• In Work Time B, students reflect in writing on The Invisible Boy as they complete the Unit 1 Assessment (see Assessment Overview and Resources) (W.2.8). This assessment also serves as the culminating task for the series of close read-alouds on this text.
  • Although this is a formal assessment of RL standards, students should experience the lesson as routine. Do not overemphasize the assessment; instead, use this as an opportunity to continue to gather meaningful data.
  • In Work Time C, students participate in a picture sort to better understand the central message of the text: Treat others well.  In the Closing, students add to the Module Guiding Question anchor chart with their new ideas about school after reading this text.

How this lesson builds on previous work:

  • Similar to Lessons 6–10, students engage in the close read-aloud by answering text-based questions orally after listening to a section of the text. Similar to previous lessons, students also respond in writing to the text.
  • In the Closing, students discuss what this text has taught them about school. They should use information gained from previous lessons and discussions to add “Learn how to include and treat others well” and “Appreciate and learn about the qualities of others” to the Module Guiding Question anchor chart.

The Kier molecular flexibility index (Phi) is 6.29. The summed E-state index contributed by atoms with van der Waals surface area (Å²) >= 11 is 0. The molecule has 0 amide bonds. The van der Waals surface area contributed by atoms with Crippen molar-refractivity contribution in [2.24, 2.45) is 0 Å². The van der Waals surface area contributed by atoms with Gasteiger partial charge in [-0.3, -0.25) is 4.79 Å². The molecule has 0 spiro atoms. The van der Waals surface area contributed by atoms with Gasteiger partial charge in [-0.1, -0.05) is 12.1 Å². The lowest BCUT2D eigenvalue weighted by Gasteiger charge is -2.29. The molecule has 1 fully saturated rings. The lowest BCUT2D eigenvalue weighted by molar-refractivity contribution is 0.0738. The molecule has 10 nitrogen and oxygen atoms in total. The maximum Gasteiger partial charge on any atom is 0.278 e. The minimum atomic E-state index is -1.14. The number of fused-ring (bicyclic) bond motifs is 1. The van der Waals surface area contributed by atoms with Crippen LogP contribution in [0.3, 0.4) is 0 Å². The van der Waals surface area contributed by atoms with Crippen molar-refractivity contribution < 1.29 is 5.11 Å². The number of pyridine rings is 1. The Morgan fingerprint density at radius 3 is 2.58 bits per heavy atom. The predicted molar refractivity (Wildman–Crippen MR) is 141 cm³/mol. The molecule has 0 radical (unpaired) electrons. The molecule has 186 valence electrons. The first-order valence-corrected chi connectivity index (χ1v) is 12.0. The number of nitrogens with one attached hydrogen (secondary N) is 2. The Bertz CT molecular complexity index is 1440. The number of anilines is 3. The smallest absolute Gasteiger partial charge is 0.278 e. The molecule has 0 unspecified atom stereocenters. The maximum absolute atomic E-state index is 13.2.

Areas in which students may need additional support:

  • In Work Time A, students listen and respond to a close read of the text. To help students focus, consider creating different types of seating arrangements (pillows, chairs, benches, standing, etc.).
  • In Work Time B, students are asked to do their writing and drawing independently. To help them use their time wisely, consider doing a picture walk of the book to refresh students about the events in the story.
  • In Work Time B, students write and draw independently at their desks in response to a reading prompt. To gain the most valuable information on RL standards from all students, visit with those who may feel less comfortable with writing so that they may orally share their response with you. Capture their responses to assess the students on their RL knowledge.
  • Consider showing students the work they’ve done in the past few lessons and explaining how similar it is to what they’re being asked to do on the Unit 1 Assessment.

Down the road:

  • In this lesson, students complete a culminating task in which they demonstrate their ability to answer text-based questions using details from the text. Students will continue to practice and build on this skill throughout the rest of the school year.

In Advance

  • Set up a document camera to display The Invisible Boy and other documents throughout the lesson (optional).
  • Prepare:
    • Unit 1 Assessment (see Assessment Overview and Resources).
    • Two sentence strips, one labeled “respect” and one labeled “compassion.”